On 30 September Creative Scotland announced it was undertaking a survey on Understanding Diversity on the Arts in order ‘to build a clearer picture about who is working in the arts today across a range of roles, and what the perceived barriers are to entering, progressing and developing in the arts professionally.’
The survey itself is comprehensive, logical and clearly worded. However there is a fatal flaw in the methodology. It is being distributed via Creative Scotland’s own newsletter, on its website and through a range of organisations and contacts. It is therefore open to anyone to respond.
There are two problems with this. First it is open to manipulation. Anyone can complete with bogus details and completely distort the findings.
Second, there is no attempt to establish a sample which could be seen as representative of the arts in Scotland. We may find that, for example, the majority of responses come from one group or another (for example men or women or people with disabilities; theatre makers or visual artists). The results will represent only the views of people who responded. It is difficult to see how any conclusions can be drawn and policies and strategies developed on the back of the findings.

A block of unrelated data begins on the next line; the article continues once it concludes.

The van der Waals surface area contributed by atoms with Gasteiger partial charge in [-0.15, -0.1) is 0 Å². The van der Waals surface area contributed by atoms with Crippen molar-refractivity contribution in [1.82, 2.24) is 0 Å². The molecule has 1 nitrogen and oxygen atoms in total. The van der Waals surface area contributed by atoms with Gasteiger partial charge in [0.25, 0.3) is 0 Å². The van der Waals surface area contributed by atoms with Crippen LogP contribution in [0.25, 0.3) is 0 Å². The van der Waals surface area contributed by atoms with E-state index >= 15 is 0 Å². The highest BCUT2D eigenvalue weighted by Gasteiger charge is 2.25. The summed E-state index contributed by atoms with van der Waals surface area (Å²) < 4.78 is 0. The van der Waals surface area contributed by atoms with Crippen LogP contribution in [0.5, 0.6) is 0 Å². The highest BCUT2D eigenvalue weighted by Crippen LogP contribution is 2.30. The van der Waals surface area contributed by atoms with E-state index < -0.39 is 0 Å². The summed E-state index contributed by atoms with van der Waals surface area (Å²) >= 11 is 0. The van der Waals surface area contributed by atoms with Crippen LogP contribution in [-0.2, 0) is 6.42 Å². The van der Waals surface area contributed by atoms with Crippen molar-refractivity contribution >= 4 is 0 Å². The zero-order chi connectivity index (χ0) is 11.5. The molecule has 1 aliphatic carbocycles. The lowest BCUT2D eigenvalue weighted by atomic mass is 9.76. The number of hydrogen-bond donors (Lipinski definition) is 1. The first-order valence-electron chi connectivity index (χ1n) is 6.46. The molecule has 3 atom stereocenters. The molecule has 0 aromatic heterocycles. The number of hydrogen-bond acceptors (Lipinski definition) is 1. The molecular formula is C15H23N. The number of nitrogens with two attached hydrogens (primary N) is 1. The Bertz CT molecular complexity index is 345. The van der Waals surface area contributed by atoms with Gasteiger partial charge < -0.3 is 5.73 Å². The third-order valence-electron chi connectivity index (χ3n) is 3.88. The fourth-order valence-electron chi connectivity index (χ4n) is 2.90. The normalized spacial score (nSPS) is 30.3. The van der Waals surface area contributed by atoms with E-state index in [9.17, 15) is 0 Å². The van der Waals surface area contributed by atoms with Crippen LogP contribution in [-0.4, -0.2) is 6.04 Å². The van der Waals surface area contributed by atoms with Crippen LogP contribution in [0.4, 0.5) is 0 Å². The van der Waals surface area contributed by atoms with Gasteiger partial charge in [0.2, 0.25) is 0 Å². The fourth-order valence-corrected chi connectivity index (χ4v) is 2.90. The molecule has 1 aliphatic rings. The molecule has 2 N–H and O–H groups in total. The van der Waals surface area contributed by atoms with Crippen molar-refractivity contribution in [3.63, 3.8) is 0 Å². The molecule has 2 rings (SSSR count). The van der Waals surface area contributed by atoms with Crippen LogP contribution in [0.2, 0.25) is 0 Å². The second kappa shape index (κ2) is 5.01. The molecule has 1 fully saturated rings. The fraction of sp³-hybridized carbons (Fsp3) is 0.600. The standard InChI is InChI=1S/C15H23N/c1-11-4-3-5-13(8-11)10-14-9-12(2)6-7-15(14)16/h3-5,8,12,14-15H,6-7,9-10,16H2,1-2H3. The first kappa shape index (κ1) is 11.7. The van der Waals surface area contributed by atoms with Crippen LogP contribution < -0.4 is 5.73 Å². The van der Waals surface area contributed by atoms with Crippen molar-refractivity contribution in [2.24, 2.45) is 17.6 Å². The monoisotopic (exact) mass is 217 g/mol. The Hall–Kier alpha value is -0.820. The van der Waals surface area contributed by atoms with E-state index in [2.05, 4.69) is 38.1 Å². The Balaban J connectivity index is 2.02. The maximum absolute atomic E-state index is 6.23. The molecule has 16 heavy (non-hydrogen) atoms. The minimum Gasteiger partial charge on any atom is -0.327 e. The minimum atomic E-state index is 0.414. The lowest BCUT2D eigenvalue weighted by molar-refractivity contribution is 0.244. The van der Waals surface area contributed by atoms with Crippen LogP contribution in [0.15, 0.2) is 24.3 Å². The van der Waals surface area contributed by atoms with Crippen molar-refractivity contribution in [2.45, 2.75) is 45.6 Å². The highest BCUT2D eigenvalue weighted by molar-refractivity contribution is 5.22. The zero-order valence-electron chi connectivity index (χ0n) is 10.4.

Moreover, if repeated in, for example, two years, no conclusions will be able to be drawn on any changes which have taken place.
Why does this matter?
The main concern is that many people who are committed to gender balance, support for artists with disabilities or development of black and minority ethnic artists who see this as a really significant step will be hugely disappointed. This survey will tell us what we already know: there are many artists who believe they have encountered or have evidence of discrimination. But nothing more.
It also lets Creative Scotland off the hook. It has one significant power – to distribute money across the arts. This survey will not tell us if their funding is supporting or tackling barriers.
And finally it brings research in the arts into disrepute. There are too many examples of ill-thought through methodology in arts research leading to claims being made about how they are managed and the impact they have, that just don’t stand up.
When I heard about plans for this survey from Creative Scotland, I raised these concerns. Sadly they were not heeded.
PS for avoidance of doubt I have not completed the survey.